Japanese rep tweets about a war over DokdoJapanese lawmaker Hodaka Maruyama caused a sensation on social media after he recommended Saturday to go to war to claim the Dokdo islets as Japan’s.
“Takeshima, the territory unique to Japan, is occupied by illegal occupants,” he wrote on his Twitter account on Saturday, using the Japanese name for the islets. “How do you get it back by means other than eliminating illegal occupiers by dispatching the Self-Defense Forces in various contingencies?”
Maruyama wrote the post after a group of Korean lawmakers visited the islets on Saturday. Six lawmakers, including three from the ruling Democratic Party, visited Dokdo and criticized the Tokyo Organizing Committee of the Olympic and Paralympic Games for marking the islets as Japanese territory on its website.
Korea effectively controls Dokdo, islets in the East Sea also referred to as Liancourt Rocks, and maintains that there is no territorial dispute as it is Korean territory, historically, geographically and under international law. Japan also claims Dokdo as its territory.
“Look to this lawmaker Maruyama,” wrote a Korean user on Twitter on Sunday. “He thinks that Japan can claim Dokdo by going to war. Remember what it was like back in 1592 - they said there will be no war between Korea and Japan, yet there was. We have to be prepared for war now.”
Japan invaded Korea multiple times from 1592 to 1598. It annexed Korea from 1910 to 1945. “Maruyama apparently made a statement in May about going to war with Russia to get back the Southern Kurils,” wrote another user on Sunday. “At least the guy’s being consistently bad.”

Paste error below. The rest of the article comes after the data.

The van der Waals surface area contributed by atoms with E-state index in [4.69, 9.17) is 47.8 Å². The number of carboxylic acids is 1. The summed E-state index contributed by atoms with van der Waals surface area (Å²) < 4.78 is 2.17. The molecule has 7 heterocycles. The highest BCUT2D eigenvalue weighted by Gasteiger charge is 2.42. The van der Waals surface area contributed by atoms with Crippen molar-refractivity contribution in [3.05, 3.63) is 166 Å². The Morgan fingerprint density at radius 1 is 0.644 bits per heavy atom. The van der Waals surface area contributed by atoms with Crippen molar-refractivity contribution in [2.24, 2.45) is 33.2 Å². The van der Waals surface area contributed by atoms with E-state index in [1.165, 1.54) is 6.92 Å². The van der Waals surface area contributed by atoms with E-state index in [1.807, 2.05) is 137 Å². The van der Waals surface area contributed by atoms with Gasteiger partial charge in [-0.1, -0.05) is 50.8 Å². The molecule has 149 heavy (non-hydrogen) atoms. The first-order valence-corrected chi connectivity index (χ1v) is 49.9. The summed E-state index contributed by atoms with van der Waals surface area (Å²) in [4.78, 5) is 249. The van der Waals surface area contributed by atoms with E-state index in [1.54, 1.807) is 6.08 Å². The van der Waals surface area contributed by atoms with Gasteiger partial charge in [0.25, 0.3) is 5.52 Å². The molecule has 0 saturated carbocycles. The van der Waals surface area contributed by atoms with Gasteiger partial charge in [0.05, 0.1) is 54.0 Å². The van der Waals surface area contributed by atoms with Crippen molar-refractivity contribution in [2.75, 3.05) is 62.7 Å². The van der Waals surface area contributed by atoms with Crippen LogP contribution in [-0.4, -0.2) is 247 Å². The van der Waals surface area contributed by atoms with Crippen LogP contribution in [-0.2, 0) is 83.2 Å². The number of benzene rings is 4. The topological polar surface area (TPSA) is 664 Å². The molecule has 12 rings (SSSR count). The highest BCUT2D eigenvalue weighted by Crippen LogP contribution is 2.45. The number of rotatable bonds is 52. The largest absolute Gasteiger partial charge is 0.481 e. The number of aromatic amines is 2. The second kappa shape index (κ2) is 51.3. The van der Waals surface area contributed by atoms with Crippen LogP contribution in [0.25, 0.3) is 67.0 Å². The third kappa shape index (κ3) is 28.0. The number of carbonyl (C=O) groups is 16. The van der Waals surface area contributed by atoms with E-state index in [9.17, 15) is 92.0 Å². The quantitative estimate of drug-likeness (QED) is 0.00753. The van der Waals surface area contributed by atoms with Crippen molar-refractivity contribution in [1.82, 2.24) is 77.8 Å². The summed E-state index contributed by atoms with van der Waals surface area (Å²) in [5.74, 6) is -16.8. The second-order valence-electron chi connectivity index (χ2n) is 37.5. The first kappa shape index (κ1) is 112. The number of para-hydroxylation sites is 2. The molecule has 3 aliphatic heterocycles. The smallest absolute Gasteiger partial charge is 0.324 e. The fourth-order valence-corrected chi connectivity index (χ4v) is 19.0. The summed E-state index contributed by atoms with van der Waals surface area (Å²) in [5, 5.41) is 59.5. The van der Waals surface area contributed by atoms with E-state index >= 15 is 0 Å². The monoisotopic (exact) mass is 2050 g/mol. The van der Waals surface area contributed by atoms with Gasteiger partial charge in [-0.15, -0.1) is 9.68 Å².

Maruyama, 35, is a member of the Party to Protect the People from NHK, a fringe group. NHK is Japan’s national broadcaster. He was previously a member of the opposition party Nippon Ishin no Kai but was kicked out over his statement about the Southern Kurils in May. The Southern Kurils is a territory claimed by both Russia and Japan.
According to The Japan Times, Maruyama was on one of the four southernmost Kuril Islands on an excursion program when he reportedly asked another participant in the program what he thought about going to war with Russia to claim the island for Japan. When the participant said he did not wish to discuss going to war with anyone, The Japan Times report said, Maruyama said, “how else would we be able to claim it?”
He was reportedly drunk at the time of the conversation.
His comment was not well received by either opposition parties or the ruling party in Japan at the time.
His own party expelled him and, with the main opposition Constitutional Democratic Party of Japan, demanded Murayama resign as a lawmaker.
The ruling Liberal Democratic Party and coalition partner Komeito submitted a resolution to the Diet that described his conduct as “absolutely intolerable,” according to The Japan Times.
BY ESTHER CHUNG, SEO SEUNG-WOOK [email@example.com]